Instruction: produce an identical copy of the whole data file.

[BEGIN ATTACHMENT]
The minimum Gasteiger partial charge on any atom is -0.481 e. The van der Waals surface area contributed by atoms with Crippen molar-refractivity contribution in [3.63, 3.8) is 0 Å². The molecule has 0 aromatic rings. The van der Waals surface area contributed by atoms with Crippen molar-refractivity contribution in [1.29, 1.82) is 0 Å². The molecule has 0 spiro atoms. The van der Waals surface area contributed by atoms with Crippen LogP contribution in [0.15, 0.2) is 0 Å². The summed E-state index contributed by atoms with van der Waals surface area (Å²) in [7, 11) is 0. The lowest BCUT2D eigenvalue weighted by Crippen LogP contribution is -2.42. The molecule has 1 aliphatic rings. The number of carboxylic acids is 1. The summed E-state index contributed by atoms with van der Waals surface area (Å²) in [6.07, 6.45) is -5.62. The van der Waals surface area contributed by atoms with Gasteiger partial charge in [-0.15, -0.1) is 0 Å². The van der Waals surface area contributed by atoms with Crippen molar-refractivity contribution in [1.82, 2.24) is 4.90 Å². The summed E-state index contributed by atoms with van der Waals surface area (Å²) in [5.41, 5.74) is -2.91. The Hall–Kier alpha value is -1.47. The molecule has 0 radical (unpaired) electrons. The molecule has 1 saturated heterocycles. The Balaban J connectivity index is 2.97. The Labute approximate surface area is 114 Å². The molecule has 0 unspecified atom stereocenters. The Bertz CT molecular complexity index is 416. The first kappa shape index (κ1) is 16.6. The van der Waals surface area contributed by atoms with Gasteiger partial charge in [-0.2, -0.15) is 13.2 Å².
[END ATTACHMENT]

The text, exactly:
The minimum Gasteiger partial charge on any atom is -0.481 e. The van der Waals surface area contributed by atoms with Crippen molar-refractivity contribution in [3.63, 3.8) is 0 Å². The molecule has 0 aromatic rings. The van der Waals surface area contributed by atoms with Crippen molar-refractivity contribution in [1.29, 1.82) is 0 Å². The molecule has 0 spiro atoms. The van der Waals surface area contributed by atoms with Crippen LogP contribution in [0.15, 0.2) is 0 Å². The summed E-state index contributed by atoms with van der Waals surface area (Å²) in [7, 11) is 0. The lowest BCUT2D eigenvalue weighted by Crippen LogP contribution is -2.42. The molecule has 1 aliphatic rings. The number of carboxylic acids is 1. The summed E-state index contributed by atoms with van der Waals surface area (Å²) in [6.07, 6.45) is -5.62. The van der Waals surface area contributed by atoms with Gasteiger partial charge in [-0.15, -0.1) is 0 Å². The van der Waals surface area contributed by atoms with Crippen molar-refractivity contribution in [1.82, 2.24) is 4.90 Å². The summed E-state index contributed by atoms with van der Waals surface area (Å²) in [5.41, 5.74) is -2.91. The Hall–Kier alpha value is -1.47. The molecule has 0 radical (unpaired) electrons. The molecule has 1 saturated heterocycles. The Balaban J connectivity index is 2.97. The Labute approximate surface area is 114 Å². The molecule has 0 unspecified atom stereocenters. The Bertz CT molecular complexity index is 416. The first kappa shape index (κ1) is 16.6. The van der Waals surface area contributed by atoms with Gasteiger partial charge in [-0.2, -0.15) is 13.2 Å².